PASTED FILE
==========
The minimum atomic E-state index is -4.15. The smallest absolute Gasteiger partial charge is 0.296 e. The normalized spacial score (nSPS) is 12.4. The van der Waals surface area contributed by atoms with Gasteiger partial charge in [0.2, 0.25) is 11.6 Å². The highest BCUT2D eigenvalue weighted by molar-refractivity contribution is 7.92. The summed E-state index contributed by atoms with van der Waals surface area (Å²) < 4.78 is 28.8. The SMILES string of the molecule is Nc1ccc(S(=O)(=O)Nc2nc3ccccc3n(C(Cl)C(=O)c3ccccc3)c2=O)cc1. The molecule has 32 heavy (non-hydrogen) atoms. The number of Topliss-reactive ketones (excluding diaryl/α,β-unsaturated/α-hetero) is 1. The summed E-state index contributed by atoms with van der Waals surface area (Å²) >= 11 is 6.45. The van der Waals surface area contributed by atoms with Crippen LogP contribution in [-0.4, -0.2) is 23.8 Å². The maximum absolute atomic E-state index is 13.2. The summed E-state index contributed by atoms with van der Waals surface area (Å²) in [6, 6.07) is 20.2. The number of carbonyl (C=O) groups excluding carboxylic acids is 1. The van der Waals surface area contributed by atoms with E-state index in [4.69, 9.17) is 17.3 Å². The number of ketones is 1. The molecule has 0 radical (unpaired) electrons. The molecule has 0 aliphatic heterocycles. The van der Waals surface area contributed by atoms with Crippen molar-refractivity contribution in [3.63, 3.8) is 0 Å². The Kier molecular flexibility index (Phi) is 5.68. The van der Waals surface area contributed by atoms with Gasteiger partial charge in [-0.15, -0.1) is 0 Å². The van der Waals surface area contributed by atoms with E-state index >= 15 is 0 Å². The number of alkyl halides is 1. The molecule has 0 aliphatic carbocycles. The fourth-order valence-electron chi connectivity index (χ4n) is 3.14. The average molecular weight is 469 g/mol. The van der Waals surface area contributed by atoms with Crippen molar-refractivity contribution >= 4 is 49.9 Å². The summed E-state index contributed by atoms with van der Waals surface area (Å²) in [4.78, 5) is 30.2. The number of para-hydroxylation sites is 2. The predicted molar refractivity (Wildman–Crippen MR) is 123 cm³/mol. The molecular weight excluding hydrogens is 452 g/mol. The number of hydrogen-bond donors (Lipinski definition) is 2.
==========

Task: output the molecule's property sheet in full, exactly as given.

The minimum atomic E-state index is -4.15. The smallest absolute Gasteiger partial charge is 0.296 e. The normalized spacial score (nSPS) is 12.4. The van der Waals surface area contributed by atoms with Gasteiger partial charge in [0.2, 0.25) is 11.6 Å². The highest BCUT2D eigenvalue weighted by molar-refractivity contribution is 7.92. The summed E-state index contributed by atoms with van der Waals surface area (Å²) < 4.78 is 28.8. The SMILES string of the molecule is Nc1ccc(S(=O)(=O)Nc2nc3ccccc3n(C(Cl)C(=O)c3ccccc3)c2=O)cc1. The molecule has 32 heavy (non-hydrogen) atoms. The number of Topliss-reactive ketones (excluding diaryl/α,β-unsaturated/α-hetero) is 1. The summed E-state index contributed by atoms with van der Waals surface area (Å²) >= 11 is 6.45. The van der Waals surface area contributed by atoms with Crippen LogP contribution in [-0.4, -0.2) is 23.8 Å². The maximum absolute atomic E-state index is 13.2. The summed E-state index contributed by atoms with van der Waals surface area (Å²) in [6, 6.07) is 20.2. The number of carbonyl (C=O) groups excluding carboxylic acids is 1. The van der Waals surface area contributed by atoms with E-state index in [4.69, 9.17) is 17.3 Å². The number of ketones is 1. The molecule has 0 radical (unpaired) electrons. The molecule has 0 aliphatic heterocycles. The van der Waals surface area contributed by atoms with Crippen molar-refractivity contribution in [3.63, 3.8) is 0 Å². The Kier molecular flexibility index (Phi) is 5.68. The van der Waals surface area contributed by atoms with Gasteiger partial charge in [-0.15, -0.1) is 0 Å². The van der Waals surface area contributed by atoms with E-state index >= 15 is 0 Å². The number of alkyl halides is 1. The molecule has 0 aliphatic carbocycles. The fourth-order valence-electron chi connectivity index (χ4n) is 3.14. The average molecular weight is 469 g/mol. The van der Waals surface area contributed by atoms with Crippen molar-refractivity contribution >= 4 is 49.9 Å². The summed E-state index contributed by atoms with van der Waals surface area (Å²) in [4.78, 5) is 30.2. The number of para-hydroxylation sites is 2. The predicted molar refractivity (Wildman–Crippen MR) is 123 cm³/mol. The molecular weight excluding hydrogens is 452 g/mol. The number of hydrogen-bond donors (Lipinski definition) is 2.